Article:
The name Sarracenia flava maxima suggests a large plant, however it's distinctive feature is not it's size, which is typical for a S. flava, but rather its nearly all green coloration, which can be yellowish green in full sun. Red pigment appears at the base of the trumpets, damaged leaves, and leaf tips especially in young traps. It is a naturally occurring variety of S. flava throughout the Atlantic Coastal Plain of Southeastern North America. It is often referred to as the 'all green' form. S. flava maxima grows in wet boggy soil. It has its best traps in Spring when they are considerably larger and sturdier. They fade by Summer and develop phyllodia (flat leaves) that persist through winter. The very large and showy flowers are yellow, and fragrant. S. flava has some of the largest and most spectacular blooms within the Sarracenia. They generally bloom from March to May before the pitchers fully develop. It is a wonderful plant for the bog garden or collection, and will grow in northern zones with protection. S. flava maxima should not be confused with a British cultivar called 'Maxima', which has light venation and gray tinting at the base of the pitcher.

Plants are shipped bare-root, wrapped in damp sphagnum moss. In it's dormant season, it will be shipped as a dormant rhizome with trimmed off pitchers. Photographs are representative of species, and not the specific plant shipped. Veining and coloration may vary because these are a seed strain.

Height: 8" - 22".
Plant Type: Perennial, temperate.
Soil: Upper Bog Mix or General CP Mix.
Light: Bright indoors, full sun outdoors.
Use: Grows well in the bog garden, greenhouse and indoors. It is an interesting accent plant.


Sarracenia purpurea

The sarracenia purpurea is native to North America and its range extends north to the area of ​​the Great Lakes and southeastern Canada.

In this species the ascidia are green with reddish streaks arranged in a rosette and are between 10 and 30 cm tall.


Growlist FIREDRAGON91

cephalotus follicularis typical

Nepenthes Rebecca soper (garden)

Nepenthes Bloody Mary (p-97)

PINGUICULES

Pinguicula x weser (Garden)

Drosera capensis 'alba' (Rey)

Drosera filiformis Red (Rey)

Drosera binata var. dichotoma (Rey)

Drosera Binata (Born alone)

Drosera Filiformis possibly california sunsent

Sarracenia x "Jutatip Soper" (Rey)

Sarracenia flava var. cuprea "Bronze" Santee Coastal Reserve, SC W, Phil Wilson (Rey)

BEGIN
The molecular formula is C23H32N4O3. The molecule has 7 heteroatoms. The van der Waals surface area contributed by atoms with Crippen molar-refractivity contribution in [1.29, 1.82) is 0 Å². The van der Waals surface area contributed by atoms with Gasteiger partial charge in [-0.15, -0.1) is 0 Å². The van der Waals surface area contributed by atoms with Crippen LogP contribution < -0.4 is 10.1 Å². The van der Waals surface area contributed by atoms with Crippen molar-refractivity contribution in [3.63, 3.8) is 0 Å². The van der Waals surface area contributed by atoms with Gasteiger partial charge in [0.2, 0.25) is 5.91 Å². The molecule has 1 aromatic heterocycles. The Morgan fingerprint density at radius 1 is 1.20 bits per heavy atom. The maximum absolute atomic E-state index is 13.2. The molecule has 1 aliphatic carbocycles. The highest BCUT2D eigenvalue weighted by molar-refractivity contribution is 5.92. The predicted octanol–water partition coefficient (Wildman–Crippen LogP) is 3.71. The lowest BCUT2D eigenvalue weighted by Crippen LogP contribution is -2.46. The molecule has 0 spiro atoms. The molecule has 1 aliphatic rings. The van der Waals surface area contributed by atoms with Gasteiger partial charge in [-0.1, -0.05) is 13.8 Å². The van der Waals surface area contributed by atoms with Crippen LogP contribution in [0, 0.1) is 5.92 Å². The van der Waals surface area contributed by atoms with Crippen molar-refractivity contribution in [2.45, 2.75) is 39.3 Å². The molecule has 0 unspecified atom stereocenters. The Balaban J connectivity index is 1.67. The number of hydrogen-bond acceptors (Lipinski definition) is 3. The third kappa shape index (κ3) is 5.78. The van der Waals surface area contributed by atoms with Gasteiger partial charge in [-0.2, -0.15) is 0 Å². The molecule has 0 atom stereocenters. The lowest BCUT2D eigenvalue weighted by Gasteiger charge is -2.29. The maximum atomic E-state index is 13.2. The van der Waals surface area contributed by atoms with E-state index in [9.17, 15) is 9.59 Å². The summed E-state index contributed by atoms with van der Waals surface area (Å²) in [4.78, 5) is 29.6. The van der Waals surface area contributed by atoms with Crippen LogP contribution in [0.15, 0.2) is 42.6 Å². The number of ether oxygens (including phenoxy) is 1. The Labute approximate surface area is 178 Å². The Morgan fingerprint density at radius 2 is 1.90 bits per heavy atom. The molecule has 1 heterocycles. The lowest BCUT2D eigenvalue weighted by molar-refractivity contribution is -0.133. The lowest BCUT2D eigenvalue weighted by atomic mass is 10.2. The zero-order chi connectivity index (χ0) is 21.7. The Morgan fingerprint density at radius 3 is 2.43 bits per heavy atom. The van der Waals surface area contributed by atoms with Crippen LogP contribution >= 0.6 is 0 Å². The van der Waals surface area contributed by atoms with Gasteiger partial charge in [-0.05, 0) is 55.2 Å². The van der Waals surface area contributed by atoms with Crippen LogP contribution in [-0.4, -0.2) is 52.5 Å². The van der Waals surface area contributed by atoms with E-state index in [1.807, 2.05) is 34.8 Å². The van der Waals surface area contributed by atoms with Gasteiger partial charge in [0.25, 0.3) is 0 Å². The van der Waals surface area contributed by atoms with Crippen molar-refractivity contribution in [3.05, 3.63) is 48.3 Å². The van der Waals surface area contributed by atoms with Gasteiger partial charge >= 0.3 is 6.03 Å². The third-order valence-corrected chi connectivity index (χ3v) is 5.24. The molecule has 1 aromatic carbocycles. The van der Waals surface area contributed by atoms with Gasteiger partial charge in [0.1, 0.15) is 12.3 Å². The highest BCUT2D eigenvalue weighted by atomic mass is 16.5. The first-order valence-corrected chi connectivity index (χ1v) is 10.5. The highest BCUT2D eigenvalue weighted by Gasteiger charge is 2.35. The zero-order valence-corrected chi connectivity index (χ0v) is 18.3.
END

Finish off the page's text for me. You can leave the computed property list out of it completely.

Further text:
F110MK, Sarracenia flava var.rubricorpora, Apalachicola National Forest, FL., Giant red tube, W (p-97)

A27MK, Sarracenia alata, black tube, De Soto national forest, MS, W (p-97)

Sarracenia minor "Okefenokee Giant" potted in coconut (rey)

Sarracenia Barbapap (capellidipaja)

Sarracenia Purpurea ssp. Purpurea (gert)

Sarracenia Purpurea "Smurf"

Sarracenia Barbapap adult

Sarracenia leuco x mitcheliana

Sarracenia rubra subsp. alabamensis

S. rubricorpora x Alata x rubricorpora (Klien hybrid)

SX149 NAPP, Sarracenia x areolata

Sarracenia oreophila Sand mountain

L07mk Sarracenia Leucopylla

Sarracenia oreophilla heavily veined

Sarracenia leucophylla 'Schnell's Ghost' white top, yellow flower (DennisB)

Sarracenia Leucophylla pubescent pink

Sarracenia Leucophylla "Helmut's Delight"

Dionea muscipula (Carnivorous Garden)

Dionea muscipula 'Fused Tooth' (Will)

Dionea muscipula "Red Line" (Carniplants)

Dionaea muscipula "Crested Petioles" (Carniplants)

Dionea muscipula "Pink Dragon" (Carniplants)

Dionea muscipula "Yellow Orange" (Carniplants)

Dionea muscipula "Red Pablo" (Carniplants)

Dionea muscipula "Prickly Pear" (Rey)

Dionea muscipula "Fine Tooth x red" (Paolo)


Everything is bigger on Sarracenia 'Saurus'. - The height, the heft, the color, and the price tag! It’s one of the biggest, baddest man-made hybrid pitcher plants around, and no surprise, originates from the gardens of Mr. Phil Faulisi. The pitchers are tall, but more impressively, and unique to S. 'Saurus,' cary a mighty heft. This plant is known for setting a Sarracenia record at auction, selling for $ 1,025 on January 30th, 2015 which has only recently been unseated by newer Phil creations like 'Mega Mouth.'

The following description is a modified excerpt from Phil Faulisi’s formal cultivar description of Sarracenia 'Saurus' submitted to the International Carnivorous Plant Society for publication on June 7th, 2016.

Sarracenia 'Saurus' is a primary S. moorei hybrid of (S. leucophylla × flava var.ornata) which Phil Faulisi made in the spring of 2005 and selected in 2008. This clone is a sibling to cultivars' Vintner's Treasure' and 'Hot Lips '.

Sarracenia Saurus, which has created quite a stir worldwide, is a true beast of a pitcher plant reaching towering heights of 85-100 cm or more on well-established older plants. High ambient humidity during the growing season ensures big, robust pitcher growth. According to more than a few carnivorous plant aficionados, this is one of the single largest cultivated pitcher plants they have ever seen. As of the time that S. Saurus received cultivar status, June 7th of 2016, the plant was the largest Phil had ever created. There may be taller pitcher plants out there, but the overall girth and heftiness of this cultivar carries its weight as one of the biggest man made ever. It is a spectacle of the carnivorous pitcher plant kingdom.


Video: Even Large Bugs Cant Resist Sarracenia Flava!